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Psych 2213, Week: Oct 9th, 2016

by: Brian Donado

Psych 2213, Week: Oct 9th, 2016 Psych 2213-102

Marketplace > Appalachian State University > Psych 2213-102 > Psych 2213 Week Oct 9th 2016
Brian Donado

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About this Document

These notes cover what is going to be in our second exam. Self-Justification, Attitude Change, & Cognitive Dissonance.
Social Psychology
Dr. Smith
Class Notes
Self-Justification, attitude, CognitiveDissonance
25 ?




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This 4 page Class Notes was uploaded by Brian Donado on Friday October 14, 2016. The Class Notes belongs to Psych 2213-102 at Appalachian State University taught by Dr. Smith in Fall 2016. Since its upload, it has received 3 views.

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Date Created: 10/14/16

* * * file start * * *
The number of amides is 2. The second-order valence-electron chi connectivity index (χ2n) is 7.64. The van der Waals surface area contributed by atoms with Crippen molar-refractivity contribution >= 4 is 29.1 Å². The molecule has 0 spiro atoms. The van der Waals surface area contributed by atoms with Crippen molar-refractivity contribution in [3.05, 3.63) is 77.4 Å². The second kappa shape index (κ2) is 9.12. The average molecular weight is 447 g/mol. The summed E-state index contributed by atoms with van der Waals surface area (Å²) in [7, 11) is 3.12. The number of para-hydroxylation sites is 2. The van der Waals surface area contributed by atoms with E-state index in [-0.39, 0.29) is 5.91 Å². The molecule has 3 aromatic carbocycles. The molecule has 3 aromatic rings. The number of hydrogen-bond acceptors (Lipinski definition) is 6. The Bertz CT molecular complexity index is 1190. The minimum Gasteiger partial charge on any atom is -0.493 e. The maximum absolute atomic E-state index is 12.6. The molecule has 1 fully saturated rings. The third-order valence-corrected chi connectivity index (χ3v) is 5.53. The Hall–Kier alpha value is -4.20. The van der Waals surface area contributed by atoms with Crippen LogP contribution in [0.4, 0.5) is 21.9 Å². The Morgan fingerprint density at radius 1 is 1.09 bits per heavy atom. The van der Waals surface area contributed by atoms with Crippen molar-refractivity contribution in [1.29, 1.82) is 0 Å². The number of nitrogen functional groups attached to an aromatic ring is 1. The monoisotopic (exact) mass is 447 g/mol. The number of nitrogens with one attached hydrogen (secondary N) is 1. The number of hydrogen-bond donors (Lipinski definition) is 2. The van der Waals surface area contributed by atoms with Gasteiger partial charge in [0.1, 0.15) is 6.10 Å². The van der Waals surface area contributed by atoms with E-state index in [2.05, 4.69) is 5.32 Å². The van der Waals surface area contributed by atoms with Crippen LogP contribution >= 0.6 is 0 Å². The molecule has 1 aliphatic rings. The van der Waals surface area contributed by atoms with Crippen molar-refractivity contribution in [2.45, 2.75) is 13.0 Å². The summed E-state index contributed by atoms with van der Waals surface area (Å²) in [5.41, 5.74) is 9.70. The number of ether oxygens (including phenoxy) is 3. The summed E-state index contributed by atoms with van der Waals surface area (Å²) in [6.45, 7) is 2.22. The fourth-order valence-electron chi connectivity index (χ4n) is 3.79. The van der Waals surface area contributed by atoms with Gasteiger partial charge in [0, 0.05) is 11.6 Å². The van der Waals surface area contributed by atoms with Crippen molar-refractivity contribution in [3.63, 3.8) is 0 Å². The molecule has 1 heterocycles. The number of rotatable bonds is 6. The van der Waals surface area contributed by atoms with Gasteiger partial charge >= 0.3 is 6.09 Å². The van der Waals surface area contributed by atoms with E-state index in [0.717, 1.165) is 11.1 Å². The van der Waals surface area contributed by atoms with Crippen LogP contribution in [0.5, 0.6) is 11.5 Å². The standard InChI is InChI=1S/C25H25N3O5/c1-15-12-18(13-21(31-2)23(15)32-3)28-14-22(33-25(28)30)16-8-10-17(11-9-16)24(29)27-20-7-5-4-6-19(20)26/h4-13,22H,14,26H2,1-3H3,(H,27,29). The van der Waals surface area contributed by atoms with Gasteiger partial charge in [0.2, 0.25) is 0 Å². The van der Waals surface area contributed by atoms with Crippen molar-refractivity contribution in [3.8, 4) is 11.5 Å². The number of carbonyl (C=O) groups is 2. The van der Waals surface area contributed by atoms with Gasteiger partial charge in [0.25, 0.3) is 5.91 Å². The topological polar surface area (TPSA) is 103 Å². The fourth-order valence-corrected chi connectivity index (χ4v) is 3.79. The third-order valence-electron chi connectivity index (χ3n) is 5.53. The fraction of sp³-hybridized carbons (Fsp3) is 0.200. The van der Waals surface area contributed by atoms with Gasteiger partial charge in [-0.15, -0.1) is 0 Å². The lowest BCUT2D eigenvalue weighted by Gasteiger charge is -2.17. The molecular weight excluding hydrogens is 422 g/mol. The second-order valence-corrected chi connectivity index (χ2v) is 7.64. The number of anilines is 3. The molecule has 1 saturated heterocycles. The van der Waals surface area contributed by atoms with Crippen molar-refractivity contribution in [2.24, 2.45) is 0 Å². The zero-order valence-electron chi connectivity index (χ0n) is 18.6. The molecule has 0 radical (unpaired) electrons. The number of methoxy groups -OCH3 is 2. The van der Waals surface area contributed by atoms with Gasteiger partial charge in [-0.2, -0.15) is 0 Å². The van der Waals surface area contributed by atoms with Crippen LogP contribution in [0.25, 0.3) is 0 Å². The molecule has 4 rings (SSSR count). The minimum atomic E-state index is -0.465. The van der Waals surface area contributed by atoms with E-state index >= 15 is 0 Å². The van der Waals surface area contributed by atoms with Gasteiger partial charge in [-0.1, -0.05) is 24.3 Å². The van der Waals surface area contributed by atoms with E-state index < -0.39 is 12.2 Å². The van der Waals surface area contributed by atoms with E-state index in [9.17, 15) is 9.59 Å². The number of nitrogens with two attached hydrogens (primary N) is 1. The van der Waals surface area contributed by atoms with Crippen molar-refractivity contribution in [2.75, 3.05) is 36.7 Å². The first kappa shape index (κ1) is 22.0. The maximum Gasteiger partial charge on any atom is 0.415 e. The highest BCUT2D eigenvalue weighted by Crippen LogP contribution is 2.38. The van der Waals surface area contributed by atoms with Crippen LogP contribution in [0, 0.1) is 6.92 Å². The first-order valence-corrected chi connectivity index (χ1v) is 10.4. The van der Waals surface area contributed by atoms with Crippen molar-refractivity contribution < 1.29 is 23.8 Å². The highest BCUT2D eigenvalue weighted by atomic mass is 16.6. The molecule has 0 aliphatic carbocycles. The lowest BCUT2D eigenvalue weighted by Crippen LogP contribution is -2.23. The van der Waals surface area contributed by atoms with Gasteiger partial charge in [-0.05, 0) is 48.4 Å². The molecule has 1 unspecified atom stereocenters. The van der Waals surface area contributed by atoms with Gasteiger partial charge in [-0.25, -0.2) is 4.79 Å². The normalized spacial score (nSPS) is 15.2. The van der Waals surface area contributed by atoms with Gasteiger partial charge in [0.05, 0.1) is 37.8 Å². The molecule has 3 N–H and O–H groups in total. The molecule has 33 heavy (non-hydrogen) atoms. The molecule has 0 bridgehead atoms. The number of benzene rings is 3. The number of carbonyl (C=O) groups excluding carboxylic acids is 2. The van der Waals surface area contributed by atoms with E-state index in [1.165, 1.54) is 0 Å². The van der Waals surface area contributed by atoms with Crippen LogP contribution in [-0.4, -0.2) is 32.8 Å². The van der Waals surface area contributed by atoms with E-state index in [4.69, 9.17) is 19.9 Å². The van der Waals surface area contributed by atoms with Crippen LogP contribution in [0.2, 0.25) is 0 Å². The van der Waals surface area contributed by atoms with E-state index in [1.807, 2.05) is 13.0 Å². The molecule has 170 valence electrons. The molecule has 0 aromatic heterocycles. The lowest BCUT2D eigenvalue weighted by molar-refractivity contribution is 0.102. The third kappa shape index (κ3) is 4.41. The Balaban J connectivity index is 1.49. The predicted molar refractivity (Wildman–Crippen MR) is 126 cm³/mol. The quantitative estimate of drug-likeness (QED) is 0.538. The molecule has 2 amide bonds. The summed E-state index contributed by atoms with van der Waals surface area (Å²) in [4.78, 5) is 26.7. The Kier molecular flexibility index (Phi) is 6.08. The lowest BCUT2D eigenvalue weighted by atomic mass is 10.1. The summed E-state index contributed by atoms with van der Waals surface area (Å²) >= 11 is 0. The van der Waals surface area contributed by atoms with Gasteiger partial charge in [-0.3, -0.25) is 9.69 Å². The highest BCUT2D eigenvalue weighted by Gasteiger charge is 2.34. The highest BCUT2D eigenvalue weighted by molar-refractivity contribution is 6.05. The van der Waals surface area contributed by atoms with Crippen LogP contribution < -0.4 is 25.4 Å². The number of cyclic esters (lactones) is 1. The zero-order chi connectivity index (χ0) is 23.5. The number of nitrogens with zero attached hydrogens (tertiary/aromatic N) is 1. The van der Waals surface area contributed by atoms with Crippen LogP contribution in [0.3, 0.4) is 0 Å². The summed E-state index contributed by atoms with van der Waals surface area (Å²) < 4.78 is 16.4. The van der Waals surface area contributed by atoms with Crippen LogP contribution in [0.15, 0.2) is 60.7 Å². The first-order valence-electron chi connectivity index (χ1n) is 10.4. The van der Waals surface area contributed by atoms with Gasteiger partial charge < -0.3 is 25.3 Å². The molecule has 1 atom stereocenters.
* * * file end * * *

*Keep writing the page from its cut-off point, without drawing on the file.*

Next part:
Social Psychology Class Notes: Self­Justification  10/3/16 Exam 2. Next Monday (10/10/16)  Quiz 4. Due Sunday (10/9/16) Most people have a need to maintain high self­esteem, to see themselves as good, competent, &  decent.  Cognitive Dissonance: Discomfort caused by performing an action that goes against one’s self  view. When we feel dissonance, we try to reduce it. 3 Ways to Reduce Cognitive Dissonance: 1. By changing behavior to be in line with the dissonant cognition. 2. By changing dissonant cognitions. 3. By adding new cognitions. Example: You smoke and learn about the negative effects of smoking. (This causes dissonance) 1. Stop smoking, 2. Think smoking isn’t bad. 3. Think smoking might be bad, but you need it when stressed out in order to relax. $1 & $20 Study Experiment: Who Experienced Cognitive Dissonance?  Control Condition ($1 & $20 Condition Group) Cause of Dissonance?   “I’m a good person, but I lied about the task.”   Two ways the condition groups reduced their dissonance was by creating reasons for  their actions. $1 condition group: “The task wasn’t so bad, so I didn’t really lie.” & the  $20 condition group said: “I lied, but I got paid a lot to do it.”  It’s not surprising that our attitudes influence our behavior. Our behavior is often  influenced by our attitudes. This is especially true when we aren’t able to change our  behavior. Dissonance is the cause of the spreading of alternatives. People try to reduce the dissonance that  comes with their decisions. “I made a good decision…right?”  Dissonance is reduced by: 1. Focusing on the POSITIVES of the chosen. 2. Focusing on the  NEGATIVES of the rejected. When people want and like things, they work hard to get them. When people work hard to get  things, they really want and like them. When we work hard for things, we have to justify our efforts. This can lead to a change in our  attitude & cognitions. Dissonance will lead to Attitude Change when: 1. When there is no external justification. – “I lied and only got $1” 2. When we feel responsible for our actions.­ “I didn’t have to write this essay” 3. When we can’t change our behavior. –“ I’m stuck with this photo and can’t exchange  it” 4. When we attribute our dissonance to our behavior. (dissonance to attitude­discrepant  behavior. Cognitive­ Is a feeling & Dissonance­ bad. Cognitive Dissonance­ Means  having a bad feeling. We can misattribute our dissonance.  In order to justify our past behaviors, we often change our attitudes. For example: “This task wasn’t so boring”., “This group is awesome”., “Being a  parent is great!”., “Mad Max is a fantastic movie”. People can simulate (imagine) future events. Sometimes we can be wrong. Impact Bias: Overestimating the impact of a future event (both positive and negative). We can be wrong with our impact bias because we focus on the impact of the event & we actually learn how to deal with bad outcomes and we soon learn how it feels to be  used to getting good outcomes. Attitudes DO fluctuate based on:  1. Available information. 2. Information Focus. 3. Mood. 4. Many other things… Attitude change that comes from cognitive dissonance is REAL.  Thinking about negatives only increases liking if you’re “stuck” ­ Often, easiest way to get behavior in line with attitudes is change  behavior. ­ Cognitive dissonance can be good. ­ Alerts us when we need to change our behavior to match our attitudes.  Helps us deal with things we can’t change. ­ Cognitive dissonance can be bad.  People often change their attitude to match their behavior, or justify why their  behavior doesn’t match their attitudes  Why should you care?   Our ability to justify our behaviors is virtually limitless.   If you want people to believe something, make them defend their beliefs.   If you want people to LIKE doing something, don’t force them to do it.  Getting people to do something can lead to them liking it (as long as they feel  like they have a choice).  Attitude Change Notes Attitudes­ Evaluation of people, objects, ideas, etc. 3 components communicated message: Who says what to whom?   Who­ Source of the message  What­ The message being communicated  To Whom­ The audience receiving the message  Who: Important Characteristics: Credibility, Attractiveness, Power.  What: Important Characteristics: Comprehensibility, Strength of arguments, &  one­sided vs two­sided.   Whom: Important Characteristics of Audience: Knowledge, Interest, Personal  Relevance, & Attentiveness.  Conflict Findings: ­Ex. Sometimes source credibility doesn’t matter a whole lot,  and other times it may be highly important. Rich Petty & John Cacioppo­ Developed Elaboration Likelihood Model (ELM) to explain when  source, message, & audience characteristics matter. 2 specific types of cues: 1. Central Cues­ “Important Stuff” 2. Peripheral Cues­ “Surface”­ Stuff  that doesn’t matter­ Characteristics associated with the message 1  Postulate ELM: When motivation & ability are high, people will pay attention to control cues. Factors influencing motivation: ­ Personal Relevance, Importance, Incentives, etc. 2  Postulate ELM: Central Cues most influential when people have motivation and ability to  process the message, if lacking either, peripheral cues more influential. Trade­off between  influence of central & peripheral cues.